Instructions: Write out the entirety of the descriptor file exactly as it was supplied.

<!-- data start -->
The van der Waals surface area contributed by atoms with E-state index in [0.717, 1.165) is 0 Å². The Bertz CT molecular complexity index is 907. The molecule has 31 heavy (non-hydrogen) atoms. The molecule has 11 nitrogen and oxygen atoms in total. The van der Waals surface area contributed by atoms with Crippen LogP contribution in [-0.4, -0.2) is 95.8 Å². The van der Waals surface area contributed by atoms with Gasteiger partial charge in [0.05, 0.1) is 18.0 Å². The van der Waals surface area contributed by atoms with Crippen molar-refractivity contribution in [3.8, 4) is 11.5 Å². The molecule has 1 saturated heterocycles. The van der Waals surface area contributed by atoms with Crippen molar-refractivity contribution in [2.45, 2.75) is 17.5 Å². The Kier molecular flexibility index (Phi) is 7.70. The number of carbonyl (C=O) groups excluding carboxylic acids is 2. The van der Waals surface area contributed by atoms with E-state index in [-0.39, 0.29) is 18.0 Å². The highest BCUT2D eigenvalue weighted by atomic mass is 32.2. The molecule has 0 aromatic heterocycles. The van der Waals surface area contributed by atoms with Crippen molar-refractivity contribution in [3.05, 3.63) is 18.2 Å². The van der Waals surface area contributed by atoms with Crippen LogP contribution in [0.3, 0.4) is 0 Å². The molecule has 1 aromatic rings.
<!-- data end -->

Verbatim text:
The van der Waals surface area contributed by atoms with E-state index in [0.717, 1.165) is 0 Å². The Bertz CT molecular complexity index is 907. The molecule has 31 heavy (non-hydrogen) atoms. The molecule has 11 nitrogen and oxygen atoms in total. The van der Waals surface area contributed by atoms with Crippen LogP contribution in [-0.4, -0.2) is 95.8 Å². The van der Waals surface area contributed by atoms with Gasteiger partial charge in [0.05, 0.1) is 18.0 Å². The van der Waals surface area contributed by atoms with Crippen molar-refractivity contribution in [3.8, 4) is 11.5 Å². The molecule has 1 saturated heterocycles. The van der Waals surface area contributed by atoms with Crippen molar-refractivity contribution in [2.45, 2.75) is 17.5 Å². The Kier molecular flexibility index (Phi) is 7.70. The number of carbonyl (C=O) groups excluding carboxylic acids is 2. The van der Waals surface area contributed by atoms with E-state index in [-0.39, 0.29) is 18.0 Å². The highest BCUT2D eigenvalue weighted by atomic mass is 32.2. The molecule has 0 aromatic heterocycles. The van der Waals surface area contributed by atoms with Crippen molar-refractivity contribution in [3.05, 3.63) is 18.2 Å². The van der Waals surface area contributed by atoms with Crippen LogP contribution in [0.3, 0.4) is 0 Å². The molecule has 1 aromatic rings.